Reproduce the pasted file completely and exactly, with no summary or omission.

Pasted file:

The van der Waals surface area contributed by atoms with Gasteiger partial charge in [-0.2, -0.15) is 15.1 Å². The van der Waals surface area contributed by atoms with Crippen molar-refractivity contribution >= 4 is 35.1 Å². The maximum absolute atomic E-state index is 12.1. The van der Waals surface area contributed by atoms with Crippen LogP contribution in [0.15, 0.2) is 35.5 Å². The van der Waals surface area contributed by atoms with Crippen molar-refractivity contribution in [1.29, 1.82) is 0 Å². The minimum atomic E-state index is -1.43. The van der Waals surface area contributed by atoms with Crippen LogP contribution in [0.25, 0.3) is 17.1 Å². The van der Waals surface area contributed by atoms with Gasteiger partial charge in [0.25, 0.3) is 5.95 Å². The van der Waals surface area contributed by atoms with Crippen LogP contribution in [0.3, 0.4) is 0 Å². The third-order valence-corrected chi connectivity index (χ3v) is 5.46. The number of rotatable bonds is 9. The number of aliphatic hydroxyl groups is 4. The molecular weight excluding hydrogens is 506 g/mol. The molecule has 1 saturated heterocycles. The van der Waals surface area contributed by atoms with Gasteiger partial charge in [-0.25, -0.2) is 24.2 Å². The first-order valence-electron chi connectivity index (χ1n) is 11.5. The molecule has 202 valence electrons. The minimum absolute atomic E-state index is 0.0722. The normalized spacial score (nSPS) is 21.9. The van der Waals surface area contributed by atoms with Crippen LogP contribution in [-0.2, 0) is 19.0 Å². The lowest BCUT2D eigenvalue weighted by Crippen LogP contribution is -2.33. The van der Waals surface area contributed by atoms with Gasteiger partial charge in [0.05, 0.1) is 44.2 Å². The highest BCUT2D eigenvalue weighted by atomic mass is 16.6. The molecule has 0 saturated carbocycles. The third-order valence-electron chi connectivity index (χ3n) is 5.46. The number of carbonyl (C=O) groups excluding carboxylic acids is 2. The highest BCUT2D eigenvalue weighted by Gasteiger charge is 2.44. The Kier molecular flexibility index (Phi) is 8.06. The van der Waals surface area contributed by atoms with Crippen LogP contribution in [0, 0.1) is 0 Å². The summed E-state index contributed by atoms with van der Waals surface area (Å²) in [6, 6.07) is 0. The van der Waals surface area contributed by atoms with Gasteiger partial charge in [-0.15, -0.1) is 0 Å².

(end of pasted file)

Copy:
The van der Waals surface area contributed by atoms with Gasteiger partial charge in [-0.2, -0.15) is 15.1 Å². The van der Waals surface area contributed by atoms with Crippen molar-refractivity contribution >= 4 is 35.1 Å². The maximum absolute atomic E-state index is 12.1. The van der Waals surface area contributed by atoms with Crippen LogP contribution in [0.15, 0.2) is 35.5 Å². The van der Waals surface area contributed by atoms with Crippen molar-refractivity contribution in [1.29, 1.82) is 0 Å². The minimum atomic E-state index is -1.43. The van der Waals surface area contributed by atoms with Crippen LogP contribution in [0.25, 0.3) is 17.1 Å². The van der Waals surface area contributed by atoms with Gasteiger partial charge in [0.25, 0.3) is 5.95 Å². The van der Waals surface area contributed by atoms with Crippen LogP contribution in [0.3, 0.4) is 0 Å². The third-order valence-corrected chi connectivity index (χ3v) is 5.46. The number of rotatable bonds is 9. The number of aliphatic hydroxyl groups is 4. The molecular weight excluding hydrogens is 506 g/mol. The molecule has 1 saturated heterocycles. The van der Waals surface area contributed by atoms with Gasteiger partial charge in [-0.25, -0.2) is 24.2 Å². The first-order valence-electron chi connectivity index (χ1n) is 11.5. The molecule has 202 valence electrons. The minimum absolute atomic E-state index is 0.0722. The normalized spacial score (nSPS) is 21.9. The van der Waals surface area contributed by atoms with Crippen LogP contribution in [-0.2, 0) is 19.0 Å². The lowest BCUT2D eigenvalue weighted by Crippen LogP contribution is -2.33. The van der Waals surface area contributed by atoms with Gasteiger partial charge in [0.05, 0.1) is 44.2 Å². The highest BCUT2D eigenvalue weighted by atomic mass is 16.6. The molecule has 0 saturated carbocycles. The third-order valence-electron chi connectivity index (χ3n) is 5.46. The number of carbonyl (C=O) groups excluding carboxylic acids is 2. The highest BCUT2D eigenvalue weighted by Gasteiger charge is 2.44. The Kier molecular flexibility index (Phi) is 8.06. The van der Waals surface area contributed by atoms with Crippen LogP contribution in [0, 0.1) is 0 Å². The summed E-state index contributed by atoms with van der Waals surface area (Å²) in [6, 6.07) is 0. The van der Waals surface area contributed by atoms with Gasteiger partial charge in [-0.15, -0.1) is 0 Å².